Thus, the Court denied Defendants’ Motion to Dismiss.
9th Cir.: Court Abused Its Discretion In Finding Predominance Requirement Satisfied, Based-In Large Part-On Employer’s Internal Policy Of Treating Its Employees As Exempt From Overtime
In re Wells Fargo Home Mortg. Overtime Pay Litigation
The case was before the Court on Defendant’s interlocutory appeal, challenging the reasoning of the lower Court in granting class certification on Plaintiff’s California state law claims. The dispute centered around whether the lower court abused its discretion in finding that the predominance requirement of Federal Rule of Civil Procedure 23(b)(3) was satisfied, based-in large part-on an employer’s internal policy of treating its employees as exempt from overtime laws. The Ninth Circuit, remanded for further factual findings, holding that while such uniform exemption policies are relevant to the Rule 23(b)(3) analysis, it is an abuse of discretion to rely on such policies to the near exclusion of other relevant factors touching on predominance.
Analyzing the issue, the Court stated, “[u]nder Rule 23(b)(3), a class may be certified where “the court finds that the questions of law or fact common to class members predominate over any questions affecting only individual members, and that a class action is superior to other available methods for fairly and efficiently adjudicating the controversy.”Fed.R.Civ.P. 23(b)(3). The predominance inquiry of Rule 23(b)(3) asks “whether proposed classes are sufficiently cohesive to warrant adjudication by representation.” Local Joint Executive Bd. of Culinary/Bartender Trust Fund v. Las Vegas Sands, Inc., 244 F.3d 1152, 1162 (9th Cir.2001) (citation and internal quotation marks omitted). The focus is on “the relationship between the common and individual issues.” Hanlon v. Chrysler Corp., 150 F.3d 1011, 1022 (9th Cir.1998).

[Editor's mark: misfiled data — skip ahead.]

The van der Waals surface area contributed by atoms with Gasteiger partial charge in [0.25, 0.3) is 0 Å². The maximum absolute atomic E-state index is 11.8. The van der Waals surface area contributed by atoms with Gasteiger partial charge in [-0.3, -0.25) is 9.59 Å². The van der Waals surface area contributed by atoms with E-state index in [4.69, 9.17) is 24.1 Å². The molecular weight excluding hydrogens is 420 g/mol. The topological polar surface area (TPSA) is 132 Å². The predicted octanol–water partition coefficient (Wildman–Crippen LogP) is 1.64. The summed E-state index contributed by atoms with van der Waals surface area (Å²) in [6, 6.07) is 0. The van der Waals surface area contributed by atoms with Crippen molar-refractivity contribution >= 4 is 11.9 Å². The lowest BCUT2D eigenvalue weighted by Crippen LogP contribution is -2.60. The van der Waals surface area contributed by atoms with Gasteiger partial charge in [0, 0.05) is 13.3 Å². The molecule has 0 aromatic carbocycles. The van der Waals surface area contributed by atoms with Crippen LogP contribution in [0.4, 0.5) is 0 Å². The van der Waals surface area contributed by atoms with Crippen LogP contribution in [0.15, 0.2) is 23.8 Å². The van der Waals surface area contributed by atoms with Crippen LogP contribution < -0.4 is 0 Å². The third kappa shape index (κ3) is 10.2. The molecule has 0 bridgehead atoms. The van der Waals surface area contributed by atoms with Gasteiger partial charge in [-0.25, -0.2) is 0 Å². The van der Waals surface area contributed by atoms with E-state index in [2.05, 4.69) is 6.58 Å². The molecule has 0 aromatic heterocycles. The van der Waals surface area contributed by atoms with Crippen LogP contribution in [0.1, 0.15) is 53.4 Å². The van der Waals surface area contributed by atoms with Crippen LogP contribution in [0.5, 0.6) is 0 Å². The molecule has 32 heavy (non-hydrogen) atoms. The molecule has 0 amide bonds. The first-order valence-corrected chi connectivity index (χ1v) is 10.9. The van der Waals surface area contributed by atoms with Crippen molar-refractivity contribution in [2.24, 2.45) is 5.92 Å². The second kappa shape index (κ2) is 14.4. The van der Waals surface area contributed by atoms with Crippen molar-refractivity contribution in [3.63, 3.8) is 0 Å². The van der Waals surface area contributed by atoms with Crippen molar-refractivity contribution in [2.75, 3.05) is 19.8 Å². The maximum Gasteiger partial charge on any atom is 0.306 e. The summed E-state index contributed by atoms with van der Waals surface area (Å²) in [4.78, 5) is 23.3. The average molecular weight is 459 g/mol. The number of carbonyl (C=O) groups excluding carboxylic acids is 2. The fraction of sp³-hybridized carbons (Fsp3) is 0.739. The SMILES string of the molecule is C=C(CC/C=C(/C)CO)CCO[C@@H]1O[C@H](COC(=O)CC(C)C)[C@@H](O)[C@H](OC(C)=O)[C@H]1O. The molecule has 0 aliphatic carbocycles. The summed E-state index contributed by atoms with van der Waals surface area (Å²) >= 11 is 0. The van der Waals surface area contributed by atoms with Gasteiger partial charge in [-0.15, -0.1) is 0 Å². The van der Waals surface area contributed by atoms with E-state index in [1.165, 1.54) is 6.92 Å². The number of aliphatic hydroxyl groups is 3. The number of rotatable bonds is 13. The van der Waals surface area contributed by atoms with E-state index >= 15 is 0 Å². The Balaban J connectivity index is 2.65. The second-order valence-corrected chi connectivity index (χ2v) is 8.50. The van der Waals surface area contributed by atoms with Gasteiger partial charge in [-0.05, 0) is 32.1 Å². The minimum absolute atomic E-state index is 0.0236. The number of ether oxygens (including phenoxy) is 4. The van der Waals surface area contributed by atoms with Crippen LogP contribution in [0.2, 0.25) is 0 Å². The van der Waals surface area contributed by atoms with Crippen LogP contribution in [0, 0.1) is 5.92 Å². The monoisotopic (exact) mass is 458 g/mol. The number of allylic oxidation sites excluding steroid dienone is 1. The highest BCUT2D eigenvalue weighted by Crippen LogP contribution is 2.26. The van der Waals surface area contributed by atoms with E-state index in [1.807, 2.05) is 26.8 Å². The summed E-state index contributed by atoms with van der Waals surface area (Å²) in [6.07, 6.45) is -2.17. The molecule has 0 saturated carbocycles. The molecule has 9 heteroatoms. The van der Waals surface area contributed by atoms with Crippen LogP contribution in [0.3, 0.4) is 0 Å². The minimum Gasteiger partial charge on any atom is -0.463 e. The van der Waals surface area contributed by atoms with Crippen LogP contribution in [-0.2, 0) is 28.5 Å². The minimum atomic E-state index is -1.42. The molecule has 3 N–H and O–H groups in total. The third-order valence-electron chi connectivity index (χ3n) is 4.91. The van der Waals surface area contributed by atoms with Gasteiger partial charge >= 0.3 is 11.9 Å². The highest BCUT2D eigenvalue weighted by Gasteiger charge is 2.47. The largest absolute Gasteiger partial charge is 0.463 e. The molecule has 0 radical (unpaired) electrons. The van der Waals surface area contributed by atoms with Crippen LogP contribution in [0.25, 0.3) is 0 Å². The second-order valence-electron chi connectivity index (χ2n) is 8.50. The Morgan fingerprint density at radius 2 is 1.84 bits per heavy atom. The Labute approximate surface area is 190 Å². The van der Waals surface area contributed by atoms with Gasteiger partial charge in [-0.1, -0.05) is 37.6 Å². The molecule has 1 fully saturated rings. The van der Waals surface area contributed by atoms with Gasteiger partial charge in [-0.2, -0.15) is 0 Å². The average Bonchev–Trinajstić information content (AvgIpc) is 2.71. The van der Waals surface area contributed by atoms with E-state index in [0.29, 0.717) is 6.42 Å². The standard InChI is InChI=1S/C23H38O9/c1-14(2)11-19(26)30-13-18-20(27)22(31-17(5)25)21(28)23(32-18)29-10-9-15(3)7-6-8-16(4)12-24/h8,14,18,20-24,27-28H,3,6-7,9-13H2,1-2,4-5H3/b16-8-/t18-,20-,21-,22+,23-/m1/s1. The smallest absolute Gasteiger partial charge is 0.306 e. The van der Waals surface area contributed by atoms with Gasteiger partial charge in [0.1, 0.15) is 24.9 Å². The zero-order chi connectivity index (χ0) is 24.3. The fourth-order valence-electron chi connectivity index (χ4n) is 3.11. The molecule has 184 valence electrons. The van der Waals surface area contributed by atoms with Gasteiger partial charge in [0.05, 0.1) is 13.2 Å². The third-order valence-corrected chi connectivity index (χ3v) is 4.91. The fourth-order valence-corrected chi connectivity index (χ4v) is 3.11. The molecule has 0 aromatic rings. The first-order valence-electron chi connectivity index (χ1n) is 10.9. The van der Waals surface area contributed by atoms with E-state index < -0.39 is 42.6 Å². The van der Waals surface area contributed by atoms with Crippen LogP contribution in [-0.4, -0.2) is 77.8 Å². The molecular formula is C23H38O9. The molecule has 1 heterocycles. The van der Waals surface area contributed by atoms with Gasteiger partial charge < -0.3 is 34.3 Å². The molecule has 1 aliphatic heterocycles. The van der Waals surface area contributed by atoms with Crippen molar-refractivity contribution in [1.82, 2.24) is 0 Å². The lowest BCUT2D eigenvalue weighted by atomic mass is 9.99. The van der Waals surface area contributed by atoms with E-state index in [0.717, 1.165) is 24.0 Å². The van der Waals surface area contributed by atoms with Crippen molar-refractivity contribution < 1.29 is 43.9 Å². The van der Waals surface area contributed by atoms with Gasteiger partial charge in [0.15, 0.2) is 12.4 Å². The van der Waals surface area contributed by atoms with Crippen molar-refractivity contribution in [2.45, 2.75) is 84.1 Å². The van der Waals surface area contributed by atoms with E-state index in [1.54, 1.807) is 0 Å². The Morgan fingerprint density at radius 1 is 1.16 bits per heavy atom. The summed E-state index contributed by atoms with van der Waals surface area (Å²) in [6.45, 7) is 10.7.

The question here is whether the district court abused its discretion in finding Rule 23(b)(3)‘s predominance requirement was met based on Wells Fargo’s internal policy of treating all HMCs as exempt from state and federal overtime laws. To succeed under the abuse of discretion standard, Wells Fargo must demonstrate that the district court either (a) should not have relied on its exemption policy at all or (b) made a clear error of judgment in placing too much weight on that single factor vis-a-vis the individual issues.
The first line of attack, that Wells Fargo’s exemption policy was an impermissible factor, is a non-starter. An internal policy that treats all employees alike for exemption purposes suggests that the employer believes some degree of homogeneity exists among the employees. This undercuts later arguments that the employees are too diverse for uniform treatment. Therefore, an exemption policy is a permissible factor for consideration under Rule 23(b)(3).
Wells Fargo’s arguments are better construed as a challenge to the weight accorded to the internal exemption policies under the third abuse of discretion prong: mulling the proper factors but committing clear error in weighing them. To analyze this question, we first ask how much weight the district court gave to the exemption policy. Plaintiffs suggest the weight was minimal; Wells Fargo claims that the district court’s reliance was tantamount to estoppel.